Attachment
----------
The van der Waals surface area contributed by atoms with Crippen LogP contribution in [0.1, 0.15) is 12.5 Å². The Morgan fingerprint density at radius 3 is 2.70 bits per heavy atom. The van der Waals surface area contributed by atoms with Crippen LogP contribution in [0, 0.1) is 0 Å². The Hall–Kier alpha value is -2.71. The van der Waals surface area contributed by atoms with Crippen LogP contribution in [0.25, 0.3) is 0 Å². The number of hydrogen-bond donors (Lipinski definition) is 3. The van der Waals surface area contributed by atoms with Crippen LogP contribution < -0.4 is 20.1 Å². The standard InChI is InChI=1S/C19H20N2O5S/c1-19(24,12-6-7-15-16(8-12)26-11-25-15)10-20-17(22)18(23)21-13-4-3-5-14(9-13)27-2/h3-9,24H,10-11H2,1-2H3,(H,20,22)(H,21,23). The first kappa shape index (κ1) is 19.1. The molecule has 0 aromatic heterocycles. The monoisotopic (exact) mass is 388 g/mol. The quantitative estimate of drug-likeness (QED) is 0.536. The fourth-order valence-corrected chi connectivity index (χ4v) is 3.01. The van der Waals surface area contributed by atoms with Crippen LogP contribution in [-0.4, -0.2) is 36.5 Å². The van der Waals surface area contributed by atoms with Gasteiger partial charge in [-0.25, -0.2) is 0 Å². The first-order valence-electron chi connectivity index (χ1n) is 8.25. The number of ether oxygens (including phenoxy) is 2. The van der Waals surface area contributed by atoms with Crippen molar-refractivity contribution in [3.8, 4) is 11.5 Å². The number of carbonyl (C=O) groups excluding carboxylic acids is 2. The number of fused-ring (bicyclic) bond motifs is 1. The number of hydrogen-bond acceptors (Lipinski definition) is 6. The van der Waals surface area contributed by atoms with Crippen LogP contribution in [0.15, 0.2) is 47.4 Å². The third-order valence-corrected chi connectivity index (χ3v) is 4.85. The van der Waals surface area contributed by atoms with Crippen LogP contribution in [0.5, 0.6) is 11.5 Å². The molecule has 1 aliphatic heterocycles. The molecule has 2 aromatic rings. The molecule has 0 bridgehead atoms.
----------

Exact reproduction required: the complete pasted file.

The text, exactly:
The van der Waals surface area contributed by atoms with Crippen LogP contribution in [0.1, 0.15) is 12.5 Å². The Morgan fingerprint density at radius 3 is 2.70 bits per heavy atom. The van der Waals surface area contributed by atoms with Crippen LogP contribution in [0, 0.1) is 0 Å². The Hall–Kier alpha value is -2.71. The van der Waals surface area contributed by atoms with Crippen LogP contribution in [0.25, 0.3) is 0 Å². The number of hydrogen-bond donors (Lipinski definition) is 3. The van der Waals surface area contributed by atoms with Crippen LogP contribution < -0.4 is 20.1 Å². The standard InChI is InChI=1S/C19H20N2O5S/c1-19(24,12-6-7-15-16(8-12)26-11-25-15)10-20-17(22)18(23)21-13-4-3-5-14(9-13)27-2/h3-9,24H,10-11H2,1-2H3,(H,20,22)(H,21,23). The first kappa shape index (κ1) is 19.1. The molecule has 0 aromatic heterocycles. The monoisotopic (exact) mass is 388 g/mol. The quantitative estimate of drug-likeness (QED) is 0.536. The fourth-order valence-corrected chi connectivity index (χ4v) is 3.01. The van der Waals surface area contributed by atoms with Crippen LogP contribution in [-0.4, -0.2) is 36.5 Å². The van der Waals surface area contributed by atoms with Gasteiger partial charge in [-0.25, -0.2) is 0 Å². The first-order valence-electron chi connectivity index (χ1n) is 8.25. The number of ether oxygens (including phenoxy) is 2. The van der Waals surface area contributed by atoms with Crippen molar-refractivity contribution in [3.8, 4) is 11.5 Å². The number of carbonyl (C=O) groups excluding carboxylic acids is 2. The number of fused-ring (bicyclic) bond motifs is 1. The number of hydrogen-bond acceptors (Lipinski definition) is 6. The van der Waals surface area contributed by atoms with Crippen LogP contribution in [0.15, 0.2) is 47.4 Å². The third-order valence-corrected chi connectivity index (χ3v) is 4.85. The van der Waals surface area contributed by atoms with Crippen LogP contribution in [0.5, 0.6) is 11.5 Å². The molecule has 1 aliphatic heterocycles. The molecule has 2 aromatic rings. The molecule has 0 bridgehead atoms.